A TRUE alternative to Adobe’s overpriced software has finally come.
Meet Affnity Designer – a piece of vector graphic design software that will allow you to easily create awesome designs without ruining your bank account.
So if you’ve been looking for a cheaper and yet super powerful alternative to Adobe’s products, now you’ve found it.
This course is all about you learning how to use Affinity Designer.
It’s a beginner’s comprehensive guide that will allow you to independently use all the tools and effects to create any design you wish.
Inside you will find
Let me take you take you step-by-step through all the tools, effects and techniques that come with the software.
This course is not for advanced Affinity Designer users, but if you are a total beginner you will love the course content.
Here’s a comprehensive list of goodies you will find inside:
Now you can create stunning logos, web layouts, mobile app designs for a fraction of a price that Adobe is asking for their products… MONTHLY!
Because the best part about Afffinity Designer is that there is…
You pay for it ONCE and it’s yours to keep!
Say good-bye to forking out hundreds of dollars for software every year even if you are just a hobbyist, a student or a freelancer just starting out your design adventure.
And yes, as always, you are completely covered by a
100% 30-day money back guarantee.
If after 30 days you won’t be convinced that you can use the software independently, simply ask for a refund and you will receive it promptly.
No one will ask a single question about your reasons.
It's your call now.
Click the Enroll button and...
PS One more thing.
As a SPECIAL BONUS, you will get a How to get started with Affinity Designer e-book for FREE (worth $29.97).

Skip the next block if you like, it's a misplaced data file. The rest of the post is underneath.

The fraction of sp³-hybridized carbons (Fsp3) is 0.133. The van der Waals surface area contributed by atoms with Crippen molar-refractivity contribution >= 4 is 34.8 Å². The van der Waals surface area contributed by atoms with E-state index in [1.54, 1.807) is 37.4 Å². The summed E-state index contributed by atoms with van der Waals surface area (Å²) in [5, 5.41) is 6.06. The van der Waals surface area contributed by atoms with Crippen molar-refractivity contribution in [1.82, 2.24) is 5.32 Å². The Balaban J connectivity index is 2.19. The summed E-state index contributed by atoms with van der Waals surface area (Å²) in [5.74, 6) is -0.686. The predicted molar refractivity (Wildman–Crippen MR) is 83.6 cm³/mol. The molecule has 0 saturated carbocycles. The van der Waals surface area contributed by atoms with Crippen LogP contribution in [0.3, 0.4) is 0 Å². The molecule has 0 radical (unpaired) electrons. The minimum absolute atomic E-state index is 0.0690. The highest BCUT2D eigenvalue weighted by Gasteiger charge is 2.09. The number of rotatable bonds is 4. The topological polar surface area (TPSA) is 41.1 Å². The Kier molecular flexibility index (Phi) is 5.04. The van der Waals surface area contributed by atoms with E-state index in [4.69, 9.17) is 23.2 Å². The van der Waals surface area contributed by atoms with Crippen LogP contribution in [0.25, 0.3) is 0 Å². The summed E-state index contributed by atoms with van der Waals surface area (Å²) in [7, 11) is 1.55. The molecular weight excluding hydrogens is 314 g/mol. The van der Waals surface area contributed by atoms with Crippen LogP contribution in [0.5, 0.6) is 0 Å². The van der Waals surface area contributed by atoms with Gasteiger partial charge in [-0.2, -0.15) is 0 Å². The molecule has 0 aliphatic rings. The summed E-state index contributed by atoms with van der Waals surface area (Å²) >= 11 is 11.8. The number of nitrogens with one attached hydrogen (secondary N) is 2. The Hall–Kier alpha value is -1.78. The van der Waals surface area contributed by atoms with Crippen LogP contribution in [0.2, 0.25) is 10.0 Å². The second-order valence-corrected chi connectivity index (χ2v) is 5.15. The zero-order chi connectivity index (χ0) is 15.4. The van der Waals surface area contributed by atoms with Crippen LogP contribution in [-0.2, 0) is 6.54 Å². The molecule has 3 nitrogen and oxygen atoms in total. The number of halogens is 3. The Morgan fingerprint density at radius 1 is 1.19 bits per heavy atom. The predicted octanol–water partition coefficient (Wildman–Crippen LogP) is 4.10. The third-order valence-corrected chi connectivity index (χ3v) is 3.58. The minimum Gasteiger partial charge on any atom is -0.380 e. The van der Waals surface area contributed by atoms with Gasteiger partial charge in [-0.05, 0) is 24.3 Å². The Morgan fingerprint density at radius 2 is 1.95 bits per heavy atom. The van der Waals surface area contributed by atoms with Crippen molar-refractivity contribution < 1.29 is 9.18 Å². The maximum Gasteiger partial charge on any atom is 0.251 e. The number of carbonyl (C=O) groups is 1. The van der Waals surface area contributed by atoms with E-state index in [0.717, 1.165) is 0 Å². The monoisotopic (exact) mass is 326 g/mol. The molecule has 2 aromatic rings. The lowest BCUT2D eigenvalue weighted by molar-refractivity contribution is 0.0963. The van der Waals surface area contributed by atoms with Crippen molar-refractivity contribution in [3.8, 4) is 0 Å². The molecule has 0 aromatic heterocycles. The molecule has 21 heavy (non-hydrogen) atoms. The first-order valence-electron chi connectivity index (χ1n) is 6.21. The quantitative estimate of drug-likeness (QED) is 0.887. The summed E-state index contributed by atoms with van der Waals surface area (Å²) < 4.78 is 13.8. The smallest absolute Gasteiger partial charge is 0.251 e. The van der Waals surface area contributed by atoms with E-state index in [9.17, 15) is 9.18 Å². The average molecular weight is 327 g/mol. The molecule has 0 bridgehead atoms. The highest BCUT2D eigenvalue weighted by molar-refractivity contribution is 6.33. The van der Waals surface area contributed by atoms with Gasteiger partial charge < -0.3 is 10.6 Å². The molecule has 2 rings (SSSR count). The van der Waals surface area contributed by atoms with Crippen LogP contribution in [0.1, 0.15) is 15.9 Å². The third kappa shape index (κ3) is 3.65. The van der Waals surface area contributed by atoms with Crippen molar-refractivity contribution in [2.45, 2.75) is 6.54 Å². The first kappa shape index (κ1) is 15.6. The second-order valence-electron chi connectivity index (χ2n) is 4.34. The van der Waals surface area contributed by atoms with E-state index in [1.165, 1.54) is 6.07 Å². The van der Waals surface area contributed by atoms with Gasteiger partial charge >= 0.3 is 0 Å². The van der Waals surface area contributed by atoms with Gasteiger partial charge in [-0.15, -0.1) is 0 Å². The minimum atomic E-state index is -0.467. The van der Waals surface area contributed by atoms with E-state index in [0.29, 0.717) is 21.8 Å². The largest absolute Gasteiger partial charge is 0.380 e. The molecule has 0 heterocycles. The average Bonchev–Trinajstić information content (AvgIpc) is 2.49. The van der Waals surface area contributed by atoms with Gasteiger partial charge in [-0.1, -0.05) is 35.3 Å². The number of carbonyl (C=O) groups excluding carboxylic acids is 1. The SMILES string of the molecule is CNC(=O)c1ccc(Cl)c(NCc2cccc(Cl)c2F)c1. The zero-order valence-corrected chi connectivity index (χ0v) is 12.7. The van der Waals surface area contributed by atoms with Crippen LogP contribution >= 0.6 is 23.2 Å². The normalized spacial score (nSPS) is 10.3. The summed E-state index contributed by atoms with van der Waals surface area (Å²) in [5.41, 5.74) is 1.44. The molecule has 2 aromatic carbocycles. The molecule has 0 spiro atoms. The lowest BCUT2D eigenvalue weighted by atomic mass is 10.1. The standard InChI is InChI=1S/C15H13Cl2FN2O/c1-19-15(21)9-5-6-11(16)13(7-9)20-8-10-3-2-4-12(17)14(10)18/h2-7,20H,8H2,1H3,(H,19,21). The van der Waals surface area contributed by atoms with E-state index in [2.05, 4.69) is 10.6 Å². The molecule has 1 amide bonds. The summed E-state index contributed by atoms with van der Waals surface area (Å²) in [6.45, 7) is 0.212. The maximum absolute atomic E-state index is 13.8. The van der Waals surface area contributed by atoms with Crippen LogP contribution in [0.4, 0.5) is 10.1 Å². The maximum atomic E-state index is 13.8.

It’s almost 200 pages, with more than 200 images to compliment your learning process, if you are not in the mood for watching videos or you prefer the old school type of learning.
PPS You will also receive a comprehensive list of ALL the shortcuts used in Affinity Designer.
A true professional knows how to use shortcuts to make his or her workflow super speedy.
So keep this e-book handy.
Let's take a look at what you will find inside the course.
Affinity Designer is a vector graphic design application. At first it was just available for MacOs®, but since late 2016 you can also install it on a Windows® machine. I will be using a PC version of the software.
Affinity Designer is packed with features that every professional designer needs. Let’s take a look at the most important ones.
Looking at any user interface of any piece of software that you are unfamiliar with can cause headaches and be somewhat discouraging. If you ever starred at the blank canvas trying to figure out how to draw something, you know what I am talking about.
Luckily Affinity Designer’s interface uses concepts, commands and options you might be already familiar with.
Let’s take a look at the options you can set in the Toolbar